Facebook Rejects 22 Lakh Advertisements Ahead of US Elections

Facebook said that it has been increasing its efforts to avoid a repeat of events leading up to the 2016 election.

2 min read
Last month, Facebook was bracing for tough measures to restrict content in case the November elections in the US descend into chaos or violent protests, Clegg said.

Facebook has withdrawn over 22 lakh advertisements and 120,000 posts on Facebook and Instagram that attempted to obstruct the 3 November United States presidential election, Facebook's head of global affairs Nick Clegg revealed on Sunday, 18 October.

In an interview to French media outlet Journal du Dimanche, Clegg informed that the company posted warnings on 150 million fake news verified by the third-party independent media, IANS reported.

The former British deputy prime minister said that Facebook has been increasing its efforts to avoid a repeat of events leading up to the 2016 US presidential elections. In the 2016 US presidential election, the threats clearly came from outside, he added.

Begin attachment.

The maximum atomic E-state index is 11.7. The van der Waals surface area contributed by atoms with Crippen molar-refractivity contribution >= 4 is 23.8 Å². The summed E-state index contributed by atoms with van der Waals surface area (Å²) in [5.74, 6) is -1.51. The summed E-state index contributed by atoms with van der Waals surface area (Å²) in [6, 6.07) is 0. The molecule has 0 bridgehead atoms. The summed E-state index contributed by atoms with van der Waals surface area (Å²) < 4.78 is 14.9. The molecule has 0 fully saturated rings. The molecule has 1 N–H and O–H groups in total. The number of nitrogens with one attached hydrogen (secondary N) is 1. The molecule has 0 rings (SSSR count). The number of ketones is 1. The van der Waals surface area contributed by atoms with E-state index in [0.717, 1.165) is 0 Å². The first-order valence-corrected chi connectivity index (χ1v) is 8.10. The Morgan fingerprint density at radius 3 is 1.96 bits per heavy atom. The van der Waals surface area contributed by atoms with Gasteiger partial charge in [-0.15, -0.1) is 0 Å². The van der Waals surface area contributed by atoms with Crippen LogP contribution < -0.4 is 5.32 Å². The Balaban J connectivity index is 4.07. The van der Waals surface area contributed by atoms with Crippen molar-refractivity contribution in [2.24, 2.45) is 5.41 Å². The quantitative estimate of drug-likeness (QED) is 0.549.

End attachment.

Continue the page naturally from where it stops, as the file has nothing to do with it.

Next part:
“In 2020, the increase in the misuse of our platform comes from inside, from the United States. This is the biggest change. Here too, we are adapting and taking action: we have just suppressed all the accounts, pages and groups linked to the QAnon movement," the Facebook executive informed.

“We are not foolproof, and we will never remove or identify all false information or hateful content. But our election strategy, our teams and our technologies are continually improving.”
Nick Clegg

Facebook is under pressure to help maintain the integrity of the elections has been accused of failing to prevent attempts to create divisions in American society through disinformation campaigns by foreign players during the 2016 presidential election.

Facebook CEO Mark Zuckerberg last month announced additional steps the company was taking to help secure the integrity of the US elections by encouraging voting, connecting people to authoritative information, and reducing the risks of post-election confusion.

These include measures to attach an informational label to content that seeks to delegitimise the outcome of the election or discuss the legitimacy of voting methods, for example, by claiming that lawful methods of voting will lead to fraud.

On Wednesday, Trump had criticised both Facebook and Twitter for blocking an unverified New York Post story about Hunter Biden, the son of his election rival Joe Biden.

(With IANS inputs.)

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